Les Folies de la Marquetterie is a terroir Champagne from world-famous brand Taittinger. The grapes used (45% Chardonnay and 55% Pinot Noir) are sourced only from the Folies vineyard, a slope that overlooks the Château de la Marquetterie – the origin of the Taittinger Champagne brand.
Only the must from the first pressing is used to create the wine, which is produced in small batches and some of the base wines are aged in large oak casks before the second fermentation.
Taittinger is one of the largest and best-known Champagne brands from Reims, as one of only a handful of brands still privately owned, its wines are available worldwide and, alongside its standard Brut Reserve line and its renowned Comtes de Champagne vintage series, the house has a selection of limited-edition specialities: les Folies de la Marquetterie is one of these.
Deep golden yellow with a fine, consistent and delicate mousse.
A delicate undertone of fresh fruit defines the wine at all times: whilst there is a certain amount of citrus: particularly sweet lemon and pink grapefruit, the deciding characteristics are of stone fruits: mostly white peach and sweet, juicy apricots. A fresh sense of green apple was also to detect as well as a sense of toasty sweet pastry and a faint sense of Cognac.
After a fairly long, sweet-sour attack in which both the peach and lemon played a role came a big yellow-fruit body which brought with it brioche, fresh toast and a faint sense of wood. Whilst the body was pleasant and relatively large, it was composed and clean and a slight mineral touch consisting of iron and slate finishing off the wine cleanly without a long finish.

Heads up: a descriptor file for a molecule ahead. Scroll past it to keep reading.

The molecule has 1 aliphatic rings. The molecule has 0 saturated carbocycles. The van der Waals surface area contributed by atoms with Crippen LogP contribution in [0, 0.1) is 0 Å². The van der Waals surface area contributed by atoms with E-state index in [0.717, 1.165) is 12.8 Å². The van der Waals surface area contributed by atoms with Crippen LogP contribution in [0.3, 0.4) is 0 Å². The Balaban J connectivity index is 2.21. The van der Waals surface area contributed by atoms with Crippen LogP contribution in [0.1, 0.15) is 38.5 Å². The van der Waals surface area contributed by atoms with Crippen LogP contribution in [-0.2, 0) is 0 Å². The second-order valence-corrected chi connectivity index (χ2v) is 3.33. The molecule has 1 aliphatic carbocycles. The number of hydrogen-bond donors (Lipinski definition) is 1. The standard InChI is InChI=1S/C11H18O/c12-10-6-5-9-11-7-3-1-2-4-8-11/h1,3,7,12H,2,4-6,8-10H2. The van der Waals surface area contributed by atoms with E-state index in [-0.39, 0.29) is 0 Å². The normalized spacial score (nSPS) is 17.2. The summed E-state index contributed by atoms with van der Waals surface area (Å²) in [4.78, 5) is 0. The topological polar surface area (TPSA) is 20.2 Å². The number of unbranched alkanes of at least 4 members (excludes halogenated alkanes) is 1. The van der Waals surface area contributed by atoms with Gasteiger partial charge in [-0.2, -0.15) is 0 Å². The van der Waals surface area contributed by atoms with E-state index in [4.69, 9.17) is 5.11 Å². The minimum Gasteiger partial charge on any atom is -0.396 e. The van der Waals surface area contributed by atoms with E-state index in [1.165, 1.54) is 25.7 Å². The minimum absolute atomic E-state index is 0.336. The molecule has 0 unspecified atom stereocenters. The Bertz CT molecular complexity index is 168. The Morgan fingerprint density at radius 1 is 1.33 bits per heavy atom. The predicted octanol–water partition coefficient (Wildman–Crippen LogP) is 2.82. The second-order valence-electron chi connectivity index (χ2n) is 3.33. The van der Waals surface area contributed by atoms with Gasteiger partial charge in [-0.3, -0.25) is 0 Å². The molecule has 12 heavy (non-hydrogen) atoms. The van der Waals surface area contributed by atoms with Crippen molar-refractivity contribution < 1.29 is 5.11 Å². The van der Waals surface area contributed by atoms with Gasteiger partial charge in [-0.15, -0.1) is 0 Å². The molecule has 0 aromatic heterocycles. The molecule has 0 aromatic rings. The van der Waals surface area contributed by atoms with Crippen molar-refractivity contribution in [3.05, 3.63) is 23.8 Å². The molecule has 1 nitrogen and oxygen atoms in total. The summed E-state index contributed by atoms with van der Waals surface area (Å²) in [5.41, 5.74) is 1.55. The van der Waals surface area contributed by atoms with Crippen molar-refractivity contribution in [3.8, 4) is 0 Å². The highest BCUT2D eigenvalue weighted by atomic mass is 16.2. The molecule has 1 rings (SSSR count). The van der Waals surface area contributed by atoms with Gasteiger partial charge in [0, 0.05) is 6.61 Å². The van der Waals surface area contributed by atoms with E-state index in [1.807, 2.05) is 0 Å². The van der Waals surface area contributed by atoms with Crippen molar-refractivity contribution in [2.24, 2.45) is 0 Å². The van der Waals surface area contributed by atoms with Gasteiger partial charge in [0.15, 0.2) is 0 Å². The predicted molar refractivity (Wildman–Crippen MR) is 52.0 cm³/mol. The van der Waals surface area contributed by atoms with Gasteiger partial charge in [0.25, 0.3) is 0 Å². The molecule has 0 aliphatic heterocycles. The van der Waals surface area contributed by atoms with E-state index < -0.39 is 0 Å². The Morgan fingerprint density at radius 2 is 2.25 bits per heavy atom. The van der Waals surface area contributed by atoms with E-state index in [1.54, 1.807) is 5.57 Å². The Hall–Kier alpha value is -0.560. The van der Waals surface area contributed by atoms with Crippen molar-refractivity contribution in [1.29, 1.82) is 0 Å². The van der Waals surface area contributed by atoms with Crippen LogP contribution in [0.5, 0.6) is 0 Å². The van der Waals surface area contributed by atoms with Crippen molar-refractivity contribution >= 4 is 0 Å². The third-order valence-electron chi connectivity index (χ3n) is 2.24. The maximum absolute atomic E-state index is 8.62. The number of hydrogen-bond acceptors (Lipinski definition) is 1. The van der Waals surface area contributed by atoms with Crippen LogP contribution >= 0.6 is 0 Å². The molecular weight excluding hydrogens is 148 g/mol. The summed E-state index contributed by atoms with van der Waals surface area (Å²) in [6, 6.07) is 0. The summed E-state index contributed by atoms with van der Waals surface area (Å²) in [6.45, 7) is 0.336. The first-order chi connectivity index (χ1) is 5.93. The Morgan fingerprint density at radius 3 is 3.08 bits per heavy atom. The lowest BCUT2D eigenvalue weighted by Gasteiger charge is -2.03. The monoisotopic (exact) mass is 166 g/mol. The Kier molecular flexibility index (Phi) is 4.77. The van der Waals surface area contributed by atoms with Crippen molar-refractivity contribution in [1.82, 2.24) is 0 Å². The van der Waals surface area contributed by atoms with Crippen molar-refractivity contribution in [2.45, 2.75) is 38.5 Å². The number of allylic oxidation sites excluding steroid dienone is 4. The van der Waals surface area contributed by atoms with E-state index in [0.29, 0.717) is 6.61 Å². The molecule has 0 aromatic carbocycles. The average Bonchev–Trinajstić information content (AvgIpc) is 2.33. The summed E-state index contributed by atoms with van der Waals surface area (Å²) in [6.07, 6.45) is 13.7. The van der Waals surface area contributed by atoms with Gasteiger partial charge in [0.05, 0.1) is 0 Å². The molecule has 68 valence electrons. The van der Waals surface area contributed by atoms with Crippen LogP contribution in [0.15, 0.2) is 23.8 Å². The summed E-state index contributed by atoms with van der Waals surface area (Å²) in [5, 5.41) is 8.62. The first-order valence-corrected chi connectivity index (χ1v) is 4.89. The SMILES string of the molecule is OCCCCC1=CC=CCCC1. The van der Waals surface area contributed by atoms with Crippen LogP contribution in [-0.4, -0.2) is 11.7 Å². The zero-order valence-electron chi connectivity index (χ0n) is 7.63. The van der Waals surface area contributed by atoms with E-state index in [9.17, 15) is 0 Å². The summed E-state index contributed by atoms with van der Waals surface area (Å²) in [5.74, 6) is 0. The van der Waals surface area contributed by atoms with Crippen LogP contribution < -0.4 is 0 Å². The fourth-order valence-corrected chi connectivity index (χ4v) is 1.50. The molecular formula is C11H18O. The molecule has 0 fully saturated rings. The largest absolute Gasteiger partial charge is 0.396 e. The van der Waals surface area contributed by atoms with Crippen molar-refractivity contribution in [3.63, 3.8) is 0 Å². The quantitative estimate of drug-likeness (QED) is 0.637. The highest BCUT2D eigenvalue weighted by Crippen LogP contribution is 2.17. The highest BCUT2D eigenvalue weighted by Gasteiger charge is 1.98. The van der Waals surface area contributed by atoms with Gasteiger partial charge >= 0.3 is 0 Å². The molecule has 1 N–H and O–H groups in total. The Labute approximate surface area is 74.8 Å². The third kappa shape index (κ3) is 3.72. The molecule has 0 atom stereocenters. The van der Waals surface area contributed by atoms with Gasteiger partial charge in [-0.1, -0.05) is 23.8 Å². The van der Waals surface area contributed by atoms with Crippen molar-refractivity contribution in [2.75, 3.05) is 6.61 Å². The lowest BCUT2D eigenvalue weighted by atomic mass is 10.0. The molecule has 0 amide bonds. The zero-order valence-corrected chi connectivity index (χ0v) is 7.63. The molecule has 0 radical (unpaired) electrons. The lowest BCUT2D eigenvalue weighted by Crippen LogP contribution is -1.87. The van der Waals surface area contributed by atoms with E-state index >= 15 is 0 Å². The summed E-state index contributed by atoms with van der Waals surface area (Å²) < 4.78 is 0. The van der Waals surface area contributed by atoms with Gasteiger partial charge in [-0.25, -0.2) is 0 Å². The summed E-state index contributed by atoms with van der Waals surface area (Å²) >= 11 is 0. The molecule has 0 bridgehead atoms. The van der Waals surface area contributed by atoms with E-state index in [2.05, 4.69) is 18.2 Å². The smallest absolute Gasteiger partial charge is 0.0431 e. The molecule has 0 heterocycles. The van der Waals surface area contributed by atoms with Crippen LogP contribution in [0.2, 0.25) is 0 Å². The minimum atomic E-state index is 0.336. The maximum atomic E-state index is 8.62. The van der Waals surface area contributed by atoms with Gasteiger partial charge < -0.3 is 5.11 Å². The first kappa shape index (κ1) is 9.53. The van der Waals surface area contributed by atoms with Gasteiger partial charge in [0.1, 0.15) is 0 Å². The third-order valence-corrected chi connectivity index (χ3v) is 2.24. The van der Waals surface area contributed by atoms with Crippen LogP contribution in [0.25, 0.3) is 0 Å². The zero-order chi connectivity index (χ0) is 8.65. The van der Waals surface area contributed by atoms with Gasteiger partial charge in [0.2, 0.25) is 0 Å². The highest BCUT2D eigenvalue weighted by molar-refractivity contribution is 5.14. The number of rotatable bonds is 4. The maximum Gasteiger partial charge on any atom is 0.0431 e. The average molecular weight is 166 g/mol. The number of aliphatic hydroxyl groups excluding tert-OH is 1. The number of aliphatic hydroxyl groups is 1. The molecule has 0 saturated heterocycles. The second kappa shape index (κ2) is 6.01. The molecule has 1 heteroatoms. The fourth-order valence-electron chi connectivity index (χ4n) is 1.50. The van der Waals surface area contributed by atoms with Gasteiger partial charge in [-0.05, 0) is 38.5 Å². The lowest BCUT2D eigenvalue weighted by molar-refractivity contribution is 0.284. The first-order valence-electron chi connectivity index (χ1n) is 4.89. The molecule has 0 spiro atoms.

A very appealing sparkling wine – whilst it possessed all of the notes typically attributed to Champagne, it was all very compact and tidy. The body was large and yet delicate – not a note out of place and strong enough not to disappoint. It felt a little more exclusive than its price tag would suggest and I was pretty sure that the Chardonnay came through a lot better than the Pinot Noir despite it being of a smaller quantity.
Serve with white fish starters, Raclette or simply as an aperitif to a light meal.
-Sud de France
-Pinot Blanc (Weißburgunder)
-Pinot Gris (Grauburgunder)
-Pinot Meunier (Schwarzriesling)
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-Medium / off-dry
-Brut Zero/ Brut Nature
-Medium / off-dry